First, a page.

Ole Kaunga Mali (Laikipia Maasai, Kenya) is the Founder and Director of OSILIGI (Organisation for the Survival of IL- Laikipiak Maasai Indigenous Group Initiatives), whose name translates as “hope” in Maasai. This group later transformed into the Indigenous Movement for Peace Advancement and Conflict Transformation (IMPACT), a peace-building, governance and community-development organization that works with pastoralists in Kenya. IMPACT addresses the loss of Maasai land rights and the exploitation of the pastoralists’ resources without Maasai participation or compensation. He previously worked and consulted with the International Labour Organisation (ILO) as an Indigenous Peoples’ expert for its Africa Program on Indigenous and Tribal Peoples (Convention 169). He is also founder and convener of the Pastoralists Alliance for Resilience and Adaptation in Northern Kenya Rangelands (PARAN), a coalition of community leaders and natural resources stewards, grassroots organizations and customary institutions. Ole Kaunga has written on land, natural resources, culture, education and human rights. He brought an international legal case against the British government for using Maasai and Samburu grazing lands for military training and leaving live ordnance that maimed and killed scores of Maasai and Samburu. He has also been involved in lobbying and advancing the interests of Indigenous Peoples affected by megaprojects, such as Lake Turkana Wind Power and the Isiolo Dam. He also serves as a member of Conservation International’s Indigenous Advisory Group.
Stephanie Platz is the Managing Director for Programs at the John D. and Catherine T. MacArthur Foundation, a founding partner of Nia Tero. She is an anthropologist trained at the University of Chicago who lived in Armenia through the early years of independence (1991-1994), where she worked and conducted research, and has served on the faculty of the History Department at the University of Michigan. A long-time grantmaker, she has worked for non-profit organizations and foundations including the Spencer Foundation, the Russell Sage Foundation, The American Academic Research Institute in Iraq, and an earlier role at the MacArthur Foundation, work that has engaged her in Africa, India, Iraq, Mexico, the US, and the former Soviet Union. Thematic areas of focus have included education, research and training, immigration, cultural diversity, human rights, conservation, population and reproductive health, peace and security, and Chicago, her hometown. As Managing Director for Programs at the MacArthur Foundation she oversees multiple grantmaking areas and offices in Nigeria, India, and Mexico. She is active in funder groups (sitting on the Steering Committee of the Funders’ Forum on Sustainable Cities of the European Foundation Centre), and is committed to the continuous improvement of philanthropic practice for the benefit of civil society.
Ralph Regenvanu (Uripiv of Malakua Island, Vanuatu), artist, anthropologist and politician, has been a leading architect of Vanuatu’s cultural renaissance. As the Director of the Vanuatu Cultural Center, he buttressed community efforts across Vanuatu’s 200-plus language groups to value cultural heritage and make it central to development and biodiversity management. This effort culminated in Vanuatu’s leadership around transforming how development and well-being are measured and in valuing the “Traditional Economy.” Regenvanu entered the Vanuatu Parliament in 2008 as an Independent, launching the Land and Justice Party in 2010, and he has served in a variety of capacities in succeeding coalition governments, notably as Minister of Lands and Natural Resources. He is currently the Minister of Foreign Affairs and Trade; in this role, his focus areas include climate change and international support for the right of self-determination for the peoples of West Papua. He is a noted longtime advocate of the application and evolution of customary law, including around Indigenous land rights. His work in the region has included co-founding the Pacific Islands Museum Association (1994), co-founding and spearheading the Fest’Napuan annual music festival (from 1996) and co-founding the Melanesia Indigenous Land Defence Alliance (2009). He has done much work with UNESCO and the global museums community. His art work has been exhibited at the British Museum, where he was an artist in residence in 2006.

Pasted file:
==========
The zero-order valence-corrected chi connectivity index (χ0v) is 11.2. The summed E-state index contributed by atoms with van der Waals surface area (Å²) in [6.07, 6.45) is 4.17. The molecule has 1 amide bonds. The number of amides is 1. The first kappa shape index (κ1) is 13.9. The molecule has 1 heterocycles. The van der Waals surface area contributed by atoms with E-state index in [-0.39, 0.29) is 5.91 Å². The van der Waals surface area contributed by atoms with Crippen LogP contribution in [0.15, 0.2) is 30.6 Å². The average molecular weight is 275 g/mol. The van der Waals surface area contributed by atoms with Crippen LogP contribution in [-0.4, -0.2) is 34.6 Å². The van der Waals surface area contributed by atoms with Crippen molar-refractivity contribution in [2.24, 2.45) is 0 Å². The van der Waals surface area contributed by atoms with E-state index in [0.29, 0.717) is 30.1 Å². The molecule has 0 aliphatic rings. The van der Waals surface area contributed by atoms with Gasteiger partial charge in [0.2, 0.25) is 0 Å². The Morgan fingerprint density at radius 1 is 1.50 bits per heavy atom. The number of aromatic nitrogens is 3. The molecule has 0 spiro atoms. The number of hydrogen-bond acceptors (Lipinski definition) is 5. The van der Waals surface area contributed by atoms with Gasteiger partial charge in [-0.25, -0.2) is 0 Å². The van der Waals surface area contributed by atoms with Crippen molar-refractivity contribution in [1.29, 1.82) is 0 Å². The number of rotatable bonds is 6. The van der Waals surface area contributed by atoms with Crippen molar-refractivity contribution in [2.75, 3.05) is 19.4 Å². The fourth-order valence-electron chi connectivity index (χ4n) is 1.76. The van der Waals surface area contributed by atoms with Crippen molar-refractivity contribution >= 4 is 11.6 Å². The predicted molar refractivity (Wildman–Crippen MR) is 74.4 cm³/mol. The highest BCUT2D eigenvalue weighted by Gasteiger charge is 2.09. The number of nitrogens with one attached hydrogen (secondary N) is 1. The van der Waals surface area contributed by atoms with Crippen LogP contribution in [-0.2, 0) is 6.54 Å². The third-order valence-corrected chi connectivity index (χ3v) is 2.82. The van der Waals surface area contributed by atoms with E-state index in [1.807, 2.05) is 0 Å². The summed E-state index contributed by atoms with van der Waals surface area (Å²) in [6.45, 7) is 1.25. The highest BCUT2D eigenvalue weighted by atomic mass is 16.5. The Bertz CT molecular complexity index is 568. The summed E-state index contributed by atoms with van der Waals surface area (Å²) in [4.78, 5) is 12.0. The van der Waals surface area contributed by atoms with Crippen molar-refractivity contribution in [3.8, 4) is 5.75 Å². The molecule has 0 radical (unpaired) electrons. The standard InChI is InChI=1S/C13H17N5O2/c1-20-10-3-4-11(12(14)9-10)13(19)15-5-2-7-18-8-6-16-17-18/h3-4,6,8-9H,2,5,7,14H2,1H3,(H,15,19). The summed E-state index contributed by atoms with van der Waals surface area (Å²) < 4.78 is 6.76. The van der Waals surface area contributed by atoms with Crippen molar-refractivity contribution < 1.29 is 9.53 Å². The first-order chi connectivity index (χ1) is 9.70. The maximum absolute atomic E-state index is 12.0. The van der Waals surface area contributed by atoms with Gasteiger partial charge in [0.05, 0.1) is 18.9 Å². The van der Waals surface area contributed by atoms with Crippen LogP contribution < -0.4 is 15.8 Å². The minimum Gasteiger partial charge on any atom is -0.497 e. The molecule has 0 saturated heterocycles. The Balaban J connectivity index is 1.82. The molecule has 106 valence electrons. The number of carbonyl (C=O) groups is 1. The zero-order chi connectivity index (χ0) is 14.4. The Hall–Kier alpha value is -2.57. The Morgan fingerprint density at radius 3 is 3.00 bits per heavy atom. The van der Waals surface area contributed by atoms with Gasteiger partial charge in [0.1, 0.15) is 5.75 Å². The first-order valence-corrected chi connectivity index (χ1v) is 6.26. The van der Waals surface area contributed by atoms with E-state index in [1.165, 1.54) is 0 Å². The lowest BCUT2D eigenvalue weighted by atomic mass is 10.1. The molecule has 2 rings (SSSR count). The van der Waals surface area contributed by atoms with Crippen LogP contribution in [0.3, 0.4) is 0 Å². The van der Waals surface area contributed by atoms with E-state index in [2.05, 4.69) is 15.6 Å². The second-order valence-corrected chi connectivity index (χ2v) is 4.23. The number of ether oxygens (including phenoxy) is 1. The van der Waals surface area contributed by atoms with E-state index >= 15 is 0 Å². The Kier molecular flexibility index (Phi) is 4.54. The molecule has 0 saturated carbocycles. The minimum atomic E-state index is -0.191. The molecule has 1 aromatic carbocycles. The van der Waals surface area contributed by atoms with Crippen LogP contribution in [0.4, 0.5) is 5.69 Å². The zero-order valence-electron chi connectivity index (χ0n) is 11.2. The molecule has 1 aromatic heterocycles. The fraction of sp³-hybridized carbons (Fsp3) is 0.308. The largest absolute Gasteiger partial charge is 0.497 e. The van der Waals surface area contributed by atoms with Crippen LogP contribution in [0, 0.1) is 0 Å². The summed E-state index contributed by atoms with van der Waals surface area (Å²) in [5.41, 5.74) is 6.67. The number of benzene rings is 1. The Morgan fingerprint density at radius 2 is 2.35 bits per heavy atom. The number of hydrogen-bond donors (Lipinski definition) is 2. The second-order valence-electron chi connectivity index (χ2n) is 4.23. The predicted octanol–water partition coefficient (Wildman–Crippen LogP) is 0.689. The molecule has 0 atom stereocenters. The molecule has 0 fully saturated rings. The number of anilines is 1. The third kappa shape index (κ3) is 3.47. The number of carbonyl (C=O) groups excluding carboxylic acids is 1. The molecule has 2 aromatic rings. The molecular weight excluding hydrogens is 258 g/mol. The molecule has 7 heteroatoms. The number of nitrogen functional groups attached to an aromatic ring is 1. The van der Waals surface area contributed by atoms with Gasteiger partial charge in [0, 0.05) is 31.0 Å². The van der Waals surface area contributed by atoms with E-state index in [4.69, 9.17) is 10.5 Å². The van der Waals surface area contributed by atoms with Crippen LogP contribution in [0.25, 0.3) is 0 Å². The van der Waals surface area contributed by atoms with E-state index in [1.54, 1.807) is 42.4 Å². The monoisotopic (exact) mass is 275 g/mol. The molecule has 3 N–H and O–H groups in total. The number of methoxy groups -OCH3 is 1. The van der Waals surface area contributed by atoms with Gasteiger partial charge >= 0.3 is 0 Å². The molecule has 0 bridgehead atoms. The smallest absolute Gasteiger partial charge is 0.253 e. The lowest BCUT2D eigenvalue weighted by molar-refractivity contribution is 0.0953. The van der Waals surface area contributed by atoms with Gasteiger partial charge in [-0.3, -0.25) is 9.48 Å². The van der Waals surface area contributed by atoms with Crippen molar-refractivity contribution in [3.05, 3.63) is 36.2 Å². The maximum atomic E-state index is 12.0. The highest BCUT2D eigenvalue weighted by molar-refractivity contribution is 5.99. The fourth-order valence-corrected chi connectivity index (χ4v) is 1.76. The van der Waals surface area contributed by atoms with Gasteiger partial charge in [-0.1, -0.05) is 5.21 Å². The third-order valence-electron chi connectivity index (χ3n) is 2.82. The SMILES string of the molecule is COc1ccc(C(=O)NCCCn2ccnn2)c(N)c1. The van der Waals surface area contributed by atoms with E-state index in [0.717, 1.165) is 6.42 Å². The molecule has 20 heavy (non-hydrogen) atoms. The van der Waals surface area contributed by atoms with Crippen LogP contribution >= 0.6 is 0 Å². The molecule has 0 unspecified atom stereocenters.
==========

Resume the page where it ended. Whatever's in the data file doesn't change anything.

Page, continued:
Bird Runningwater (Cheyenne and Mescalero Apache, New Mexico, USA) is passionate about storytelling in filmmaking and Indigenous self-expression. He has guided the Sundance Institute’s investment in Native American and Indigenous screenwriters, directors, and producers since 2001 and has contributed widely to the growing global Indigenous film community. Through this and other work, Bird has nurtured a new generation of filmmakers whose films have put Native cinema on the cultural map, and he was named by Time magazine in February 2019 as one of 12 leaders who are shaping the next generation of artists. Bird previously served as Executive Director of the Fund of the Four Directions, the private philanthropy of a Rockefeller family member, and as a program associate in the Ford Foundation’s Media, Arts, and Culture Program, where he built and managed domestic and global funding initiatives. Bird also established filmmaker labs in New Zealand and Australia that have spawned such projects as The Strength Of Water (New Zealand), Samson And Delilah (Australia), and Bran Nue Dae (Australia), and has served as a patron to the imagineNative Indigenous Film Festival in Toronto. A recipient of the Woodrow Wilson Foundation’s National Fellowship in Public Policy and International Affairs, Bird is also an alumnus of Americans for Indian Opportunity’s Ambassadors Program and the Kellogg Fellows Program. He is also known for his work on the American Experience documentary episodes “We Shall Remain” (1988) and the television series Freedom Riders (2009).